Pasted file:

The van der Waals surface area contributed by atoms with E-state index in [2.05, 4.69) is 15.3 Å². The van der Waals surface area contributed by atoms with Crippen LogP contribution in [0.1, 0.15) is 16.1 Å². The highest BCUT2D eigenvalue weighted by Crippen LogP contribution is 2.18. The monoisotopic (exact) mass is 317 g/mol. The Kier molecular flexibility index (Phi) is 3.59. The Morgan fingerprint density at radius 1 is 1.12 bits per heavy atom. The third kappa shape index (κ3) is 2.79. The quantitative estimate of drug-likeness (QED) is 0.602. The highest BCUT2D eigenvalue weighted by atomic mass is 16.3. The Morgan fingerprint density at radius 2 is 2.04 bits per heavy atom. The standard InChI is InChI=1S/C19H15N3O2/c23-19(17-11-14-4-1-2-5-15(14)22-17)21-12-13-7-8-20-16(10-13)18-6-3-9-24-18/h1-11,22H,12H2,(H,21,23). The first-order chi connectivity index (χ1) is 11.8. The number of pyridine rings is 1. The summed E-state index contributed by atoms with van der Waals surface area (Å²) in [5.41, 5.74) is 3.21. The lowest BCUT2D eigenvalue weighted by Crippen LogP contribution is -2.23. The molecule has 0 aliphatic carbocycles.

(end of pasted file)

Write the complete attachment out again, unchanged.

The van der Waals surface area contributed by atoms with E-state index in [2.05, 4.69) is 15.3 Å². The van der Waals surface area contributed by atoms with Crippen LogP contribution in [0.1, 0.15) is 16.1 Å². The highest BCUT2D eigenvalue weighted by Crippen LogP contribution is 2.18. The monoisotopic (exact) mass is 317 g/mol. The Kier molecular flexibility index (Phi) is 3.59. The Morgan fingerprint density at radius 1 is 1.12 bits per heavy atom. The third kappa shape index (κ3) is 2.79. The quantitative estimate of drug-likeness (QED) is 0.602. The highest BCUT2D eigenvalue weighted by atomic mass is 16.3. The Morgan fingerprint density at radius 2 is 2.04 bits per heavy atom. The standard InChI is InChI=1S/C19H15N3O2/c23-19(17-11-14-4-1-2-5-15(14)22-17)21-12-13-7-8-20-16(10-13)18-6-3-9-24-18/h1-11,22H,12H2,(H,21,23). The first-order chi connectivity index (χ1) is 11.8. The number of pyridine rings is 1. The summed E-state index contributed by atoms with van der Waals surface area (Å²) in [5.41, 5.74) is 3.21. The lowest BCUT2D eigenvalue weighted by Crippen LogP contribution is -2.23. The molecule has 0 aliphatic carbocycles.